London Police to Stop Responding to Mental Health Calls

    London Police to Stop Responding to Mental Health Calls
    Last updated May 29, 2023
    Image credit: Wikimedia Commons


    • Starting this upcoming September, London's Metropolitan Police (Met) will stop responding to emergency calls related to mental health incidents unless there is an "immediate threat to life."[1]
    • Met commissioner Sir Mark Rowley said the decision was made due to police officers, who reportedly have collectively spent 10K hours per month dealing with mental health calls, are not the "right people" to deal with such a situation, claiming they are "failing" those in need by not sending "medical professionals."[2]
    • Rowley continued in the letter, written to health and social care services, by stressing the need for the Met to "redress the imbalance of responsibility" and urging health services to take "primacy" for caring for the mentally ill.[3]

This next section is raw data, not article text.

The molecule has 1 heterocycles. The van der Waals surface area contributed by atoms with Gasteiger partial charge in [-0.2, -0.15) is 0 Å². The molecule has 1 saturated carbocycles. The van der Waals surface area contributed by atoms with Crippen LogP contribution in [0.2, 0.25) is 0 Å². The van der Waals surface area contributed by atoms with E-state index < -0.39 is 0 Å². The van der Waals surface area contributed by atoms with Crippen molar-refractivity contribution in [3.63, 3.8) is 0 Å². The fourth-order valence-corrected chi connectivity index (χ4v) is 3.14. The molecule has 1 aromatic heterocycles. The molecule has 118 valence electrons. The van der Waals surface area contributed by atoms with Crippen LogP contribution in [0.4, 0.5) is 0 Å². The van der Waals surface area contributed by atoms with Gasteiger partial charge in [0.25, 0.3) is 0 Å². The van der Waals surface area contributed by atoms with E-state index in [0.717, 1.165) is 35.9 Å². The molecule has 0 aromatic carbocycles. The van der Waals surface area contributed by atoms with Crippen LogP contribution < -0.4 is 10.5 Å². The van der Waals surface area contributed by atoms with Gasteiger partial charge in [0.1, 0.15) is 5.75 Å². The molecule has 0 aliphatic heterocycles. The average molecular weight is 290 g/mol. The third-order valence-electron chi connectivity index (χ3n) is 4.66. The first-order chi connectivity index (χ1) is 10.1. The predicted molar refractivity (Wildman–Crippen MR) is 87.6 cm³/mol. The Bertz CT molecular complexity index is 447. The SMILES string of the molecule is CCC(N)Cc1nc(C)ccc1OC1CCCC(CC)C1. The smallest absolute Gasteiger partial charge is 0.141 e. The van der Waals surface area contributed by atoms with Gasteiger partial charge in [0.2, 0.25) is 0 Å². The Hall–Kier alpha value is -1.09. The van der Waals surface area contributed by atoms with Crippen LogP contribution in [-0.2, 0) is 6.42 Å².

• Rowley emphasized that the Met is "failing Londoners twice" by first, meeting those suffering from mental health issues with police officers rather than medical professionals, and second, taking officers' time away from focusing on prohibiting crime.[4]
    • A report in November 2022 found police in the region of Humberside saved 1.1K police hours a month and provided "more timely care" to those in need after implementing a similar policy.[3]
    • Despite this, Zoe Billingham, the chairwoman of the National Health Services' mental health services in Norfolk and Suffolk, said she believed the move could be "really, really dangerous," with the Met potentially causing a mental health service "vacuum" and a "terrible quandary" for those in need.[5]


    Narrative A

    Reports show that the police, as they have been increasingly called upon to assist those in need concerning mental health, have done well. However, the police cannot be the fix for a broken system. If people are to get the help they really deserve, there needs to be a radical longer-term solution involving other public services. It's not fair to law enforcement to be the last resort for these types of calls.

    Narrative B

    The move by the Met is alarming and raises questions surrounding what the policy change will mean for vulnerable individuals. In reality, it will be practically difficult to enforce a sweeping ban on providing mental healthcare, and whether an officer will act on someone’s distress will likely be based upon day-to-day subjectivity.

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